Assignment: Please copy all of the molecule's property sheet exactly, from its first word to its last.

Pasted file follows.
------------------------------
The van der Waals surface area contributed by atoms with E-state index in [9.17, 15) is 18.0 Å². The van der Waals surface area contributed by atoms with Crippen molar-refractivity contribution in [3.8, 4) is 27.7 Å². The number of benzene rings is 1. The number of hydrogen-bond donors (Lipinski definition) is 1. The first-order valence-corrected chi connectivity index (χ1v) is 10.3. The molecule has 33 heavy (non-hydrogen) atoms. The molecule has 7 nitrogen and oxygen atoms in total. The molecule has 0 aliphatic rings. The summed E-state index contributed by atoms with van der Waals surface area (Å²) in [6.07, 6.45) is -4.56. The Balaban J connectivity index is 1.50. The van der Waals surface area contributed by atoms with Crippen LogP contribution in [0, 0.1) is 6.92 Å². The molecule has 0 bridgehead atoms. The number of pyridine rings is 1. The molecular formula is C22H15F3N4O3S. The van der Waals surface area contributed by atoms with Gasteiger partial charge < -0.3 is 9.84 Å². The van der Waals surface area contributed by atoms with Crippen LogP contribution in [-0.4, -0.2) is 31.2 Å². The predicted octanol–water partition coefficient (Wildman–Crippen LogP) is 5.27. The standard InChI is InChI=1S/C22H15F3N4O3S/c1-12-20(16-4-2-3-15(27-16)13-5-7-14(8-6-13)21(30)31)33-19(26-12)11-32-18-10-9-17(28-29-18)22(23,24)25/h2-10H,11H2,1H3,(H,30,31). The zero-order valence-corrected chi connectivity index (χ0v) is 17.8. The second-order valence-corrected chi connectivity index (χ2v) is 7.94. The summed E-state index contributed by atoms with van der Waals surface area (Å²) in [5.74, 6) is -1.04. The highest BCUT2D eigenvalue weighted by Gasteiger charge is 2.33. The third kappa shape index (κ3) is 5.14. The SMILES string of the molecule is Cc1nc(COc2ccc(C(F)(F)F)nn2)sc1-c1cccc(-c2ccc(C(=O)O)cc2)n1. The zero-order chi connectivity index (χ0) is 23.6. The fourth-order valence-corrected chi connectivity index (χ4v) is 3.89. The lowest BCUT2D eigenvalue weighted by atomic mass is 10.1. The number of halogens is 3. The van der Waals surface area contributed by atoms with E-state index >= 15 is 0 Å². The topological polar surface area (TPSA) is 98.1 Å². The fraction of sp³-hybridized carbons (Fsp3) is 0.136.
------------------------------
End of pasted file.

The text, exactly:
The van der Waals surface area contributed by atoms with E-state index in [9.17, 15) is 18.0 Å². The van der Waals surface area contributed by atoms with Crippen molar-refractivity contribution in [3.8, 4) is 27.7 Å². The number of benzene rings is 1. The number of hydrogen-bond donors (Lipinski definition) is 1. The first-order valence-corrected chi connectivity index (χ1v) is 10.3. The molecule has 33 heavy (non-hydrogen) atoms. The molecule has 7 nitrogen and oxygen atoms in total. The molecule has 0 aliphatic rings. The summed E-state index contributed by atoms with van der Waals surface area (Å²) in [6.07, 6.45) is -4.56. The Balaban J connectivity index is 1.50. The van der Waals surface area contributed by atoms with Crippen LogP contribution in [0, 0.1) is 6.92 Å². The molecule has 0 bridgehead atoms. The number of pyridine rings is 1. The molecular formula is C22H15F3N4O3S. The van der Waals surface area contributed by atoms with Gasteiger partial charge < -0.3 is 9.84 Å². The van der Waals surface area contributed by atoms with Crippen LogP contribution in [-0.4, -0.2) is 31.2 Å². The predicted octanol–water partition coefficient (Wildman–Crippen LogP) is 5.27. The standard InChI is InChI=1S/C22H15F3N4O3S/c1-12-20(16-4-2-3-15(27-16)13-5-7-14(8-6-13)21(30)31)33-19(26-12)11-32-18-10-9-17(28-29-18)22(23,24)25/h2-10H,11H2,1H3,(H,30,31). The zero-order valence-corrected chi connectivity index (χ0v) is 17.8. The second-order valence-corrected chi connectivity index (χ2v) is 7.94. The summed E-state index contributed by atoms with van der Waals surface area (Å²) in [5.74, 6) is -1.04. The highest BCUT2D eigenvalue weighted by Gasteiger charge is 2.33. The third kappa shape index (κ3) is 5.14. The SMILES string of the molecule is Cc1nc(COc2ccc(C(F)(F)F)nn2)sc1-c1cccc(-c2ccc(C(=O)O)cc2)n1. The zero-order chi connectivity index (χ0) is 23.6. The fourth-order valence-corrected chi connectivity index (χ4v) is 3.89. The lowest BCUT2D eigenvalue weighted by atomic mass is 10.1. The number of halogens is 3. The van der Waals surface area contributed by atoms with E-state index >= 15 is 0 Å². The topological polar surface area (TPSA) is 98.1 Å². The fraction of sp³-hybridized carbons (Fsp3) is 0.136.